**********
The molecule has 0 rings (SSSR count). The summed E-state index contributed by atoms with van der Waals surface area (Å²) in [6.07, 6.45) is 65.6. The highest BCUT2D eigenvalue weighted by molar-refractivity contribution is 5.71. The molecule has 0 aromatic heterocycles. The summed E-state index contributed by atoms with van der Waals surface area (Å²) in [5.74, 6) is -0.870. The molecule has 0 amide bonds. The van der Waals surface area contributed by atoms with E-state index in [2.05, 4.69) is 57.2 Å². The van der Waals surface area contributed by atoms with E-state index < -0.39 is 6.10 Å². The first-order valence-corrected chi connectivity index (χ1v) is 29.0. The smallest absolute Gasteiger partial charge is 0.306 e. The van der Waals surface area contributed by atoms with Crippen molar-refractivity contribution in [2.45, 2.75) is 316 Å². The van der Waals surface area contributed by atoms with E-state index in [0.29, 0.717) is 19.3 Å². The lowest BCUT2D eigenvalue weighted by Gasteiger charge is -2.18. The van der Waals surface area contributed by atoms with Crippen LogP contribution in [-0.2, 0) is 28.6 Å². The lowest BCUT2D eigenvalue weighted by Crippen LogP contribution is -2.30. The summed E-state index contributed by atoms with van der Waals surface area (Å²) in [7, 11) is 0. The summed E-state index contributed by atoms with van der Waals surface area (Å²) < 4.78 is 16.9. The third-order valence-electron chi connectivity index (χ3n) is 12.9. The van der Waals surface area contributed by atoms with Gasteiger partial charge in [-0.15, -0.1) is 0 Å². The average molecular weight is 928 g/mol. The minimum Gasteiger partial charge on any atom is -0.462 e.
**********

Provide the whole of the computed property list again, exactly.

The molecule has 0 rings (SSSR count). The summed E-state index contributed by atoms with van der Waals surface area (Å²) in [6.07, 6.45) is 65.6. The highest BCUT2D eigenvalue weighted by molar-refractivity contribution is 5.71. The molecule has 0 aromatic heterocycles. The summed E-state index contributed by atoms with van der Waals surface area (Å²) in [5.74, 6) is -0.870. The molecule has 0 amide bonds. The van der Waals surface area contributed by atoms with E-state index in [2.05, 4.69) is 57.2 Å². The van der Waals surface area contributed by atoms with E-state index < -0.39 is 6.10 Å². The first-order valence-corrected chi connectivity index (χ1v) is 29.0. The smallest absolute Gasteiger partial charge is 0.306 e. The van der Waals surface area contributed by atoms with Crippen molar-refractivity contribution in [2.45, 2.75) is 316 Å². The van der Waals surface area contributed by atoms with E-state index in [0.29, 0.717) is 19.3 Å². The lowest BCUT2D eigenvalue weighted by Gasteiger charge is -2.18. The van der Waals surface area contributed by atoms with Crippen LogP contribution in [-0.2, 0) is 28.6 Å². The lowest BCUT2D eigenvalue weighted by Crippen LogP contribution is -2.30. The summed E-state index contributed by atoms with van der Waals surface area (Å²) in [7, 11) is 0. The summed E-state index contributed by atoms with van der Waals surface area (Å²) < 4.78 is 16.9. The third-order valence-electron chi connectivity index (χ3n) is 12.9. The van der Waals surface area contributed by atoms with Gasteiger partial charge in [-0.15, -0.1) is 0 Å². The average molecular weight is 928 g/mol. The minimum Gasteiger partial charge on any atom is -0.462 e.